The remodel continues. The last few days have been undramatic: drywall, primer, first coat of paint. For the walls, we chose a very light green to tie in with the tilework you have yet to see.
A couple of years ago, after the garden window was installed in the bathroom, I painted the trim a medium-value greenish blue. Against the stark white tiles and semi-gloss walls, I thought the blue would make a Statement, but it didn’t have much to say. (It was a flash in the can.) Now that the walls are sporting -- however modestly -- some color of their own, the trim brings even less contrast.
There’s a fine line between subtle and boring; clearly I haven’t yet figured it out.
I love color but, when it comes to the house itself, I seem reluctant to commit. We just painted the medicine cabinet -- about the only legacy item that’s going back into the new bathroom -- the same color as the window trim. Determined not to repeat my failure of nerve regarding that trim, I advocated at first for a more assertive, contrast-y, shade. But Jer likes this soft green-blue. I can live with it. And, of course, we already had the paint.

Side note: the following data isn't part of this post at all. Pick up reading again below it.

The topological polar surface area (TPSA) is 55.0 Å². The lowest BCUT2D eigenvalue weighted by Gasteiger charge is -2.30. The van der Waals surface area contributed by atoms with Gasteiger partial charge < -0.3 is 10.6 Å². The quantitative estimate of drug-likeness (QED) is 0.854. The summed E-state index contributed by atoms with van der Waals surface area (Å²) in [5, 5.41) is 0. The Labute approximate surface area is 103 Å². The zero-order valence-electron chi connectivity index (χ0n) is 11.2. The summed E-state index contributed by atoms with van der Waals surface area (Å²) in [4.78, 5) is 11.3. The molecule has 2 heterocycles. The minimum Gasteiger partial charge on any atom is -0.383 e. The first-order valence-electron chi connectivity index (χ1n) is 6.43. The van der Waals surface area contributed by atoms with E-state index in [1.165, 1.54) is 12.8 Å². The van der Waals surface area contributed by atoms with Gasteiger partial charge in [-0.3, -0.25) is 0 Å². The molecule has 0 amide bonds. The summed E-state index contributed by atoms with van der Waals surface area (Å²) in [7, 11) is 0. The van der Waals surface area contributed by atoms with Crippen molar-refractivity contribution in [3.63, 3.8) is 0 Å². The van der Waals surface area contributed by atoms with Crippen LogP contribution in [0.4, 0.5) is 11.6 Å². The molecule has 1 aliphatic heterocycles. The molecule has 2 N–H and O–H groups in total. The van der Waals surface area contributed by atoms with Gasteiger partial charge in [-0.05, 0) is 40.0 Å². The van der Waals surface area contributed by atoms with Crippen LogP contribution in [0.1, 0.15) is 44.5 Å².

I think the house itself is pulling us toward its preferred sector of the color wheel, which also happens to be mine. The first family to live here -- they owned the house for 40 years before selling it to the couple who sold it to us -- had a thing for blue-green. Notice how close in hue our newly-painted cabinet is to the built-in cupboard under the basement stairs.
The bathroom walls, once stripped of tile, revealed a bolder green than we would have selected. At the back of the kitchen cabinets, the original wall shows: blue. But the short-term owners from whom we bought the house painted the kitchen a bright yellow, and installed a pure green Marmoleum (tm) floor. I love that combination. It’s like green grass on a sunny day, an especially beguiling fantasy during our Pacific Northwest winters.
Although I’m not afraid of color, blue-green is my comfort zone. The very first quilt I made reveals that predilection. I’ve since learned to work outside that range, but it’s clearly where I want to live. And, apparently, bathe.